Home Affairs secretary Michael Pezzullo has no hope that humanity can “reset itself” in space, warning the new frontier will be contested and open to “tyranny”.
In an address to the local space industry, the powerful mandarin reiterated the government’s plan to treat Australian space technologies as critical infrastructure, including applying controversial new security laws to the budding commercial sector.
“I regret to inform you that when we go into space, or when we use space, we bring ourselves on that journey,” Mr Pezzullo told the Southern Space Symposium in Canberra.
“Which means that we bring human hope, innovation, freedom and creativity, as well as malice, fear, avarice and tyranny.”
Mr Pezzullo praised the fast growing local space sector and said Australia is increasingly reliant on space and space enabled technologies. But added they warranted policy terms and strategic tools like those applied in terrestrial domains, including “deterrence, risk, protection [and] resilience”.
“None of this has to detract from positive possibility. Our idealism, however, has to be tempered with realism,” he said.
Mr Pezzullo’s Home Affairs department included space technology as critical infrastructure in recently passed national security reforms that allow the government to step in and take control of facilities and equipment as a “last resort” in the event of a cyber attacks, and introduces a new cyber incident reporting scheme.
Part of the laws passed last week, after the government split the Security Legislation Amendment (Critical Infrastructure) Bill 2020 in two on the recommendation of the parliamentary security committee. The second bill, which introduces positive security obligations for critical infrastructure operators will be introduced early next year.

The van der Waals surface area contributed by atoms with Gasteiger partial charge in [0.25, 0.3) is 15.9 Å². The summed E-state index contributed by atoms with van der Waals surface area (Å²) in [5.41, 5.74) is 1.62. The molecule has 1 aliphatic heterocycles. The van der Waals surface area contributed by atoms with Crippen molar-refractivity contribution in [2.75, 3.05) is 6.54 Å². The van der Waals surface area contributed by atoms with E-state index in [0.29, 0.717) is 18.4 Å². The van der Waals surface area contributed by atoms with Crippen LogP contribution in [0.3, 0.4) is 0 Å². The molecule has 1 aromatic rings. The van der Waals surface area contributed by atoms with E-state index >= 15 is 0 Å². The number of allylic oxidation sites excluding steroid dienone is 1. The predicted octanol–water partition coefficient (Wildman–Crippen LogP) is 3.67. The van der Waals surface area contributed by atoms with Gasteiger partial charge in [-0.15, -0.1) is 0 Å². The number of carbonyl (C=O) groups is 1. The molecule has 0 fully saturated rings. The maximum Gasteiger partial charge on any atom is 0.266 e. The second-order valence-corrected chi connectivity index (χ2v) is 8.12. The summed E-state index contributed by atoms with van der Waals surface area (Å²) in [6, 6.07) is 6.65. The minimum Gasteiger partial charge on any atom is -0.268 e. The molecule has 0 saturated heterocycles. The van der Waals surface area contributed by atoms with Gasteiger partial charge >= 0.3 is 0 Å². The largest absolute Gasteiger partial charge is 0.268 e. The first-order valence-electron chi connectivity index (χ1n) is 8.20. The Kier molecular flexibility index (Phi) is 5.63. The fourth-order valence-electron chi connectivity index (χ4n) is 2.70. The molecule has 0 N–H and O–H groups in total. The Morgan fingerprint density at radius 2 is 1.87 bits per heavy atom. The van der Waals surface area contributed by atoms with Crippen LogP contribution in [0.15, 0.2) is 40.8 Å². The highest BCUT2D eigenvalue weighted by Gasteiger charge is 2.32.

On Monday, Mr Pezzullo said the new laws are needed because Australia’s critical infrastructure is at risk of foreign interference and cyber attack, warning a successful attack could have a “catastrophic effect on the functioning of society as a whole”.
“A cyber attack, for instance, on space infrastructure such as on satellites themselves or ground systems that control them could easily result in widespread degradation or indeed destruction of communications, positioning systems, navigation systems and timing systems.”
Parts of the industries which will now be considered critical infrastructure operators have pushed back on the new laws, labelling them “problematic” and warning more consultation is needed to co-develop the new regulations they create.
Mr Pezzullo said the Australian commercial space sector would not be an immediate are of focus for Australia’s security agencies under the new powers, which require a “test of catastrophic or significant impact on society and economy”.
“There are some no brainers that we’re going to prioritize early. The banking payment system, the ability to both generate and distribute power…[and] the management of our water catchments and dam infrastructure — but from the point of view of catastrophic impacts…
“So in those well developed, deeply mature sectors that are already highly regulated, it’ll be a question of really working your way through what are those critical pinch points or those critical vulnerability points that an adversary state or non-state would want to attack in order to create a catastrophic impact on the nation as a whole?”
This approach to the new powers means Australia’s emerging commercial space sector is “a bit different” in the eyes of the Home Affairs secretary, who told delegates their sector had been “parked” in the legislation because more rules would need to be developed.
“As [Australia’s space sector] grows in we want to work with industry. And it might be initially very little if any, will be regulated, potentially. But not having the sector defined, we thought was ill judged and ill advised.”
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